Stefan Moore has been a producer/director and executive producer of documentaries in the USA, Britain and Australia. His documentaries have received four Emmys and numerous other awards. Recent films include the award-winning feature documentary Tyke Elephant Outlaw, Mysteries of the Human Voice, and The Cars That Ate China.
Susan Lambert ’s award-winning film and television work has been broadcast and distributed in Australia and internationally. Recently she directed episodes of “Outback Coroner” for the History Channel and “My Big Fat Bar Mitzvah” for ABC. Susan’s films have been screened in major international film festivals including London, Toronto, Chicago, Seattle, New York, Cannes, Oberhausen, San Francisco, Edinburgh, Tynside, Sydney, Melbourne, Perth and Brisbane.
The screening is free, but reservations are required. Reserve here.
DCEFF: How did you get involved in filmmaking?
STEFAN MOORE and SUSAN LAMBERT: We became involved with filmmaking through our love of the medium coupled with our social and political concerns. Susan’s early ground breaking experimental films looked at women’s control of their bodies and the role of women in society. Stefan’s work has focused on the treatment of the poor in the criminal justice system, the plight of undocumented workers, and global inequality in the delivery of medicine. Both of us see Tyke as an extension of our concerns for social justice.
DCEFF: What drew your attention to this project?
SM & SL: We came across the Tyke incident while researching a film about animal law. Tyke’s story immediately grabbed our attention because it embodied so many of the issues that we were concerned about and because there was an extraordinary amount of archive from the time. The incident was covered by four TV stations and extensive home video, and most of the people involved, including eye witnesses, circus industry insiders and animal activists, still vividly recalled what happened. Because the story was so layered with contrasting perspectives, we did not set out to make an animal rights campaign film but wanted to explore our deep and mysterious bond with other species.
DCEFF: What challenges did you face in the process of producing this project?
SM & SL: When it came to talking with those who actually knew Tyke we were not prepared for the level of resistance and antagonism we would encounter. Twenty years after her rampage in Honolulu the topic of Tyke remains taboo within the secretive America circus industry. More than any other incident of its kind, Tyke polarised the debate over wild performing animals and heightened the industry’s hostility towards the animal rights movement. In the course of our research, the mere mention of Tyke’s name was often enough to get doors slammed in our faces. It was, therefore, all the more remarkable to find those brave individuals prepared to speak honestly about Tyke and life in the circus.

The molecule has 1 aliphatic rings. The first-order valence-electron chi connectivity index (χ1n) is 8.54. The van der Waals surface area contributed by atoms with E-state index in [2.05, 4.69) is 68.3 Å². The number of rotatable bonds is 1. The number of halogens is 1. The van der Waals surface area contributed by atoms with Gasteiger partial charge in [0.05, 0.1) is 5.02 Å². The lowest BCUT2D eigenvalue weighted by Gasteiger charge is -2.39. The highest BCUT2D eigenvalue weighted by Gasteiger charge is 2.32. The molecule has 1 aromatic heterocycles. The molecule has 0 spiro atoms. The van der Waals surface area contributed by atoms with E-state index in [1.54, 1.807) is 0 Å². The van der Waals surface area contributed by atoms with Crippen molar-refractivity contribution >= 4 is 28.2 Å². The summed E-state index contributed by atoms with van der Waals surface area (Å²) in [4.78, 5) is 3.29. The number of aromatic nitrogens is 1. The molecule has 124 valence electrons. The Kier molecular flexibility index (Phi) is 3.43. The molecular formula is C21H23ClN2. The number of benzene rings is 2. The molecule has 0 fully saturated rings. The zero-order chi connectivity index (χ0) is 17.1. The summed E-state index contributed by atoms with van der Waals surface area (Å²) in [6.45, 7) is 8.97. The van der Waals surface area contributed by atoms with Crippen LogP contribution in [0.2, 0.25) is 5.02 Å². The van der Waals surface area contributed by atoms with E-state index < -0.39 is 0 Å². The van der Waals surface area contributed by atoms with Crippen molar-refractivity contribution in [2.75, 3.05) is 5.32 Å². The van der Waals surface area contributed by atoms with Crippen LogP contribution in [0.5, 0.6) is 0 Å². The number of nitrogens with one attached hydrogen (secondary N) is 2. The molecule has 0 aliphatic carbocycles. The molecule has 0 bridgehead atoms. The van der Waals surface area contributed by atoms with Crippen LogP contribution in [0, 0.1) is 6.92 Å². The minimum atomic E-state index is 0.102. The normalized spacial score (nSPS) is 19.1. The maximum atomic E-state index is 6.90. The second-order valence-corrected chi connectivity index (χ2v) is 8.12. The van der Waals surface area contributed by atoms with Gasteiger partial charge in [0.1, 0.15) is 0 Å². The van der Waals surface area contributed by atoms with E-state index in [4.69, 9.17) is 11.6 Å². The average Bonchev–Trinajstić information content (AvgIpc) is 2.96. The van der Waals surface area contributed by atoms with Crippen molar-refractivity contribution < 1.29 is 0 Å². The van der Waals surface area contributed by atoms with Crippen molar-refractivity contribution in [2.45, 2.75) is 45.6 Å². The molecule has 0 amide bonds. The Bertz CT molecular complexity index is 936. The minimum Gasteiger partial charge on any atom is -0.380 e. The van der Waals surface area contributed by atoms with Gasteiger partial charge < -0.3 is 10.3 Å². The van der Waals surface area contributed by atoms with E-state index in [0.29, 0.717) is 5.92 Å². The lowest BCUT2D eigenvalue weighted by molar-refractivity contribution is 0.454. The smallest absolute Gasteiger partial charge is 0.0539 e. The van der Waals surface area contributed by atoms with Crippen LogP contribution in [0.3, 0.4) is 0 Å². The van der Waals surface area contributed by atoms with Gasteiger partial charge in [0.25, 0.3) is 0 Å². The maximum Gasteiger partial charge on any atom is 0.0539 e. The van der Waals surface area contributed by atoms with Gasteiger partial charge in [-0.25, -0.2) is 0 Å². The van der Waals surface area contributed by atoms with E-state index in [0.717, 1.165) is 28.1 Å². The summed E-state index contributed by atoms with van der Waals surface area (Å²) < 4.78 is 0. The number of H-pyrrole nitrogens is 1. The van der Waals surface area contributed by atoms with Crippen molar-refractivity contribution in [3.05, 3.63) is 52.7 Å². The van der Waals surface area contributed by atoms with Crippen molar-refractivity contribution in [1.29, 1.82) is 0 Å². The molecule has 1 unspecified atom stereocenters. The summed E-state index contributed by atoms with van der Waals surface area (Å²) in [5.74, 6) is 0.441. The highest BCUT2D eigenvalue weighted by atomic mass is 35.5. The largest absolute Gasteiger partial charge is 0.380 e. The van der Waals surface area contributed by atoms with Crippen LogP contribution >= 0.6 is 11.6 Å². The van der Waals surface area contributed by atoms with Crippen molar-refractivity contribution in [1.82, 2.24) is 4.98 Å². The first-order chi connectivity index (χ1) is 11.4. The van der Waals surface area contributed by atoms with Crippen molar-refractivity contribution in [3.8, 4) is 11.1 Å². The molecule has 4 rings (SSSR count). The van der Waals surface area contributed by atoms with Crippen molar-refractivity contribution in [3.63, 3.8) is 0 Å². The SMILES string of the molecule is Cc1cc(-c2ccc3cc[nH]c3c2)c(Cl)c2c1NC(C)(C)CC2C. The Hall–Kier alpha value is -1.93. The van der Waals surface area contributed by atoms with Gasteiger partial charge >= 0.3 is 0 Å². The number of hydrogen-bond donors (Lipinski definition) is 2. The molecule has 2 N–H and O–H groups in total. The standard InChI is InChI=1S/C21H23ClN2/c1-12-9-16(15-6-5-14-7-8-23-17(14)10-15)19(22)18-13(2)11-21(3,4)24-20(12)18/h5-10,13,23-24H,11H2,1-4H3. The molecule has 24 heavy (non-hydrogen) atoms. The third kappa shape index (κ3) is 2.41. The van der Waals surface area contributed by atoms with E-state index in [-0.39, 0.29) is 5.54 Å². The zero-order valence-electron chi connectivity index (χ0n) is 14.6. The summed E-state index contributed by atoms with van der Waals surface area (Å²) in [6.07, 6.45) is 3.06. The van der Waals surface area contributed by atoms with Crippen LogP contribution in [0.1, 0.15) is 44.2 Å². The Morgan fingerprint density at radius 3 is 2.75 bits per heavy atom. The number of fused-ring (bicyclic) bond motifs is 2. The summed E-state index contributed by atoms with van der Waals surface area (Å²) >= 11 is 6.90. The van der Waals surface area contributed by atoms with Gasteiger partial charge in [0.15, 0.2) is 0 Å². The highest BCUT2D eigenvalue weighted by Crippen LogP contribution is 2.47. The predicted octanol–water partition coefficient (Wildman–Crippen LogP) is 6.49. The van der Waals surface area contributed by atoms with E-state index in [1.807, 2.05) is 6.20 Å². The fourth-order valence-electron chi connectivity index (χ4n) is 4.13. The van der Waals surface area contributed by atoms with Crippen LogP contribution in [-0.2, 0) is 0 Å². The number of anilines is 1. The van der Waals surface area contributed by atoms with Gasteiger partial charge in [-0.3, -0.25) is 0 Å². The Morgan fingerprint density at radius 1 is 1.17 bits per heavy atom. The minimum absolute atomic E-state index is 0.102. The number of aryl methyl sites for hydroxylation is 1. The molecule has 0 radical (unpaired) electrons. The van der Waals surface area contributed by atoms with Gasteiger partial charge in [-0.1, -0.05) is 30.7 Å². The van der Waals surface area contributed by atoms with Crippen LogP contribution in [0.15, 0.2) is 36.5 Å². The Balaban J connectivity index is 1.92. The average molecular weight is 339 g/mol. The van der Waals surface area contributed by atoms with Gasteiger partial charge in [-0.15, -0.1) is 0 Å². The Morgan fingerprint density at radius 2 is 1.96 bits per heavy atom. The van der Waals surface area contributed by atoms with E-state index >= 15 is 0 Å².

Another major challenge was tracking down the rights to some of the key archival footage in the film. Few records were kept of the original home video that was used in news reports at the time. Further complicating matters, we discovered that some of the most important footage was filmed by a Japanese tourist who had long since returned home to Japan. After months of painstaking investigation, our Japanese researcher finally located the tourist who, to our amazement, also had a treasure trove of unseen material that became a vital storytelling element in the film.
DCEFF: Why do you think that DCEFF is important? Why should people attend?
SM & SL: DCEFF is one of the oldest and most prestigious environmental film festivals with an impressive list of sponsors. The festival screens an extraordinary range of important films at a time when environmental issues are of urgent concern.
DCEFF: How does your film relate to this year’s theme: Parks, Protecting the Wild?
SM & SL: The use of wild animals in captivity for human entertainment is an issue that has been of growing concern in recent times. Over 30 countries around the world have now banned the use of wild performing animals and, even in the US, it will soon become a thing of the past. The question is now, where to put these animals and how to care for them. As we think Tyke Elephant Outlaw makes clear, sanctuaries are the only humane answer to protecting those species that can no longer be placed back in the wild.
DCEFF: Why do you feel that it’s important to preserve parks and/or protect wildlife?
SM & SL: We have to protect and live in harmony with other non-human animals or we will not survive as a species.
DCEFF: How do you hope audiences will receive your film?
SM & SL: We hope that audiences will come away with a better understanding of why wild animals such as elephants do not belong in captivity. We also hope that they will have compassion for those who took part in the circus industry but now have regrets about what they did.
DCEFF: What’s the one takeaway that you want potential viewers to walk away with?
SM & SL: Tyke did not die in vain. Her great legacy is the global movement to stop the use of wild performing animals.
Register for the Tyke Elephant Outlaw screening here.